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Our Smart Kid - Blogging About Our Smart Kid

We have decided to write a blog about our smart kid, and document and highlight things about him that are of interest or that come to mind.  It's not often as parents that we get to document everything that our children do, or tell our kids about them.  We're always being told as well that we have a smart child on our hands, so we decided to make this blog to document not only for us to remember down the line, but for our child to reflect back on and see his own progression, and why we, and many others call him a smart kid.  You're welcome to join us as we write about our son, and should another child come into our lives, as we add on another smart kid to the blog as well!  Enjoy!



Toddler Vocabulary Development - Is There A Specific Time?


posted by German on Tuesday, April 17, 2012at 10:43 || under General

Toddler Vocabulary Development - Is There A Specific Time?

So when should toddler vocabulary development occur?  Is there a specific time that a toddler should know certain things to say, or how many words he or she should be saying?  If your toddler is only saying a few words at a year of age, is he or she not destined to be a smart child?  Or what about if your toddler just doesn't really say much of anything and is near the age of 2 years of age?  Is there a problem to worry yourself about or concern yourself with?

As far as I can tell from what I've observed and heard, there is no actual specified timeframe that toddler vocabulary development should occur.  It really is going to vary with each child, and some children will blossom and start talking later on and surprise you with a mouthful of vocabulary, while other children may just seem that much more eager to speak words he or she hears in their everyday life.

You shouldn't concern yourself with "my baby doesn't know how to say cat and she's going to be a year old" or "my child doesn't say much and he's almost two years of age".  Worrying about things like this so early on is going to drive you insane, especially if you compare your child (and we all tend to do this) to other children that may be speaking a lot now at this age.

Toddler vocabulary development is not a contest... it is simply something that your toddler will partake in when they are ready.  With Isaiah, he seemed to be eager to repeat everything he said early on.  And, we fed into it by always talking to him as though he was one of us rather than a baby.  A majority of parents think it's very cute to do the "Goo goo gah gah" baby talk, but instead of doing that, engage your child in talking.  Just talk to them as though they understand everything that's going on now that you're saying directly to them.  Don't do baby talk, or if you must do it, don't do it often at all.  And encourage your family members and friends to do the same.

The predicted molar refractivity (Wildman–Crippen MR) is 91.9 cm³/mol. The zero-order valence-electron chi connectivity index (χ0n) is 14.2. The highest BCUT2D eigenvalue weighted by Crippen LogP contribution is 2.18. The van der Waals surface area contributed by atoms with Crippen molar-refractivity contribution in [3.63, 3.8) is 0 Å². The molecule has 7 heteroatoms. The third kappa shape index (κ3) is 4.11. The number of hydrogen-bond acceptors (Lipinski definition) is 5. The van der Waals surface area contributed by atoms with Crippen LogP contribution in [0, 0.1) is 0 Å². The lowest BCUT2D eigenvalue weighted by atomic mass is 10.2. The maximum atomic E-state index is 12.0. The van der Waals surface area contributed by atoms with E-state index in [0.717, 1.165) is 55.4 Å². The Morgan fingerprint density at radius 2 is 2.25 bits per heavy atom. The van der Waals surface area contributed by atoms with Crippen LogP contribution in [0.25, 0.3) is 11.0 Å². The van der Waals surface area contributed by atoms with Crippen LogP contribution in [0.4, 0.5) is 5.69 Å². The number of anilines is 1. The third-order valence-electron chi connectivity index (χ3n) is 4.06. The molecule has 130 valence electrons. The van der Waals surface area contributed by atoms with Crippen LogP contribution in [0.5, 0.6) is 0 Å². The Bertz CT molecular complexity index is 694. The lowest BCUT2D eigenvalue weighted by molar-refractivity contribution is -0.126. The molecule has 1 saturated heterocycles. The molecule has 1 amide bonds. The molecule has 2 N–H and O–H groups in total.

Of course, you don't want that rough uncle to come to your child blasting all kinds of obscenities to them.  But encourage everyone to talk to your toddler normally, and to talk around your toddler normally as well.  You'll be surprised in that, the more your child starts to hear, the more he or she will want to start trying to say themselves.  This will build your toddler's vocabulary.  The toddler's brain is amazing, and I could only wish that we as adults were able to improve and grow our minds at the rapid pace that toddlers do.  There simply isn't a set time for toddler vocabulary development.  It just falls on two things:  when your child is ready to learn, and what you are saying around your child repeatedly for them to pick up on and learn.  Simply amazing, and Isaiah amazes us all the time with his learning and vocabulary development!

Before the age of one, he was already wanting to repeat the word "scrumptious" when we fed him, or "delicious".  Now, at two years of age, he sounds like a four year old almost, and people are always complimenting him on how well he talks.  They usually assume and ask if he's 3 or when will he be four, and we'll tell them he just turned two!  They're always surprised and amazed at his vocabulary for a two year old, as they say.  And then they'll say that their child isn't saying much and that they're over two now.

It goes back to what I stated earlier.  Simply talk to your child, not like they're a baby with the "Goo goo goo" baby talk, but instead, with a mixture of vocabulary, and just do it repeatedly over and over again!  Toddler's minds are like sponges, and the best time to catch their minds with vocabulary is at their younger years!  Don't concern yourself with toddler vocabulary development, but instead, just converse with your child and let them learn all their little hearts desire!

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